Nokia Siemens to cut workforce by 17,000

By on
Nokia Siemens to cut workforce by 17,000

Future in mobile, minus a quarter of headcount.

Telecoms infrastructure joint venture Nokia Siemens Networks (NSN) will cut its global workforce by 17,000 in a bid to shed €1 billion ($1.3 billion) in costs by 2013. 

The company expects to have completed its huge round of redundancies by the end of 2013, which will represent about a quarter of its 74,000 staff. 

"These planned reductions are regrettable but necessary - and it is our goal to make them in a fair and responsible way, providing the support we can to employees and communities," NSN CEO Rajeev Suri said.

The company's future is in mobile networks, a unit which it bolstered last year with the $1.24 billion buyout of Motorola's wireless business, which added around 7,500 staff. 

"We believe that the future of our industry is in mobile broadband and services - and we aim to be an undisputed leader in these areas," said Suri.

One unit possibly on the chopping block is its fixed-line business, according to the Financial Times, however NSN said its optical network business would continue under the mobile unit.

Services will also remain in focus, however NSN will transfer some activities to global delivery centres.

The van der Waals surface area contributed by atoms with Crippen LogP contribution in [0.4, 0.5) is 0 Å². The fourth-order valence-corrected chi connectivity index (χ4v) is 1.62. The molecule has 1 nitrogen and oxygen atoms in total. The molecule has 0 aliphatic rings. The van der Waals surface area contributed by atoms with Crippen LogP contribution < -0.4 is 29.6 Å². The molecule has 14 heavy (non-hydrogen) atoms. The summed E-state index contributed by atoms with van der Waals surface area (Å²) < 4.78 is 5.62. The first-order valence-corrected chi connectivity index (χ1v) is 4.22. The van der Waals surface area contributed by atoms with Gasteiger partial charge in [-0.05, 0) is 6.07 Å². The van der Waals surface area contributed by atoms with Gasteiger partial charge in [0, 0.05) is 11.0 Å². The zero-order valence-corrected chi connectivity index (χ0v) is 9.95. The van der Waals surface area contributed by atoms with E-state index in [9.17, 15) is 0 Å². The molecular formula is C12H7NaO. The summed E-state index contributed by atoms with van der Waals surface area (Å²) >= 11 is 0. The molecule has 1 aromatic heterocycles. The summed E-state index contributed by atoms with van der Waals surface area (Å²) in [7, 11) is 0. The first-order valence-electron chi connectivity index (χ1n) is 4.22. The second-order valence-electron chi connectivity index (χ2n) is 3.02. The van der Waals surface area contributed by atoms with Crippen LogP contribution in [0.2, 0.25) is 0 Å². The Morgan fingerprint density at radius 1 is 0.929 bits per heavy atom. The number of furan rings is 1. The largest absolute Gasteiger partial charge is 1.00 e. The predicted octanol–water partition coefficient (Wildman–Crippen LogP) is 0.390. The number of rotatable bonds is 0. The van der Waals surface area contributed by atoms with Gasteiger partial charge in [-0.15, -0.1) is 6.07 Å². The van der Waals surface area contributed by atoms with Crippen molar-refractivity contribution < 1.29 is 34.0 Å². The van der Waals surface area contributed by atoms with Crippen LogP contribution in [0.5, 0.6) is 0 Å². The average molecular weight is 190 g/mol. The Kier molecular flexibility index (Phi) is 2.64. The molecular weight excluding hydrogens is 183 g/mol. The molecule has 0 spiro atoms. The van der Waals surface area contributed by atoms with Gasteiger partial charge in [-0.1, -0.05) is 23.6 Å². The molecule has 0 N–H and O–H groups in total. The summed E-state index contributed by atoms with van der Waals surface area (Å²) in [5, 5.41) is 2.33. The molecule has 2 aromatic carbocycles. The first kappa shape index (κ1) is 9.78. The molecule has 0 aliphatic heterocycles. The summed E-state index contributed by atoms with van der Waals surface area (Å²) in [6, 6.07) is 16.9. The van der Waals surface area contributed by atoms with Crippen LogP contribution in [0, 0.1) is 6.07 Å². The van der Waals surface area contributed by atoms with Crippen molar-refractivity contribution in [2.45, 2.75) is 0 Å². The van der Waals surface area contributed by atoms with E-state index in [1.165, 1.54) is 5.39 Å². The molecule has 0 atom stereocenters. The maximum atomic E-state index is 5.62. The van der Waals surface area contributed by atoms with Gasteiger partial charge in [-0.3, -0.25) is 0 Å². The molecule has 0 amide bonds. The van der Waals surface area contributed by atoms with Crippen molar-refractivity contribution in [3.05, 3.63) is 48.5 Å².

Like other telecoms infrastructure players such as Alcatel Lucent and Ericsson, NSN has come under pressure from lower cost Chinese rivals Huawei and ZTE.

The company will disclose details about each affected country as the cuts progress. 

In Australia NSN's last major services and mobile equipment deal has run into troubles as it fights with its customer Vodafone Hutchison Australia over an $8 million performance bond the carrier allegedly withdrew over network issues.

Last year, NSN also won the NBN Co's optical transmission equipment supply contract, worth up to $400 million. NSN staff are also part of the NBN Co's "tiger team".

Earlier this month NSN shed its microwave business to DragonWave for an estimated $146 million. 

Got a news tip for our journalists? Share it with us anonymously here.
Copyright © . All rights reserved.

Most Read Articles

Log In

  |  Forgot your password?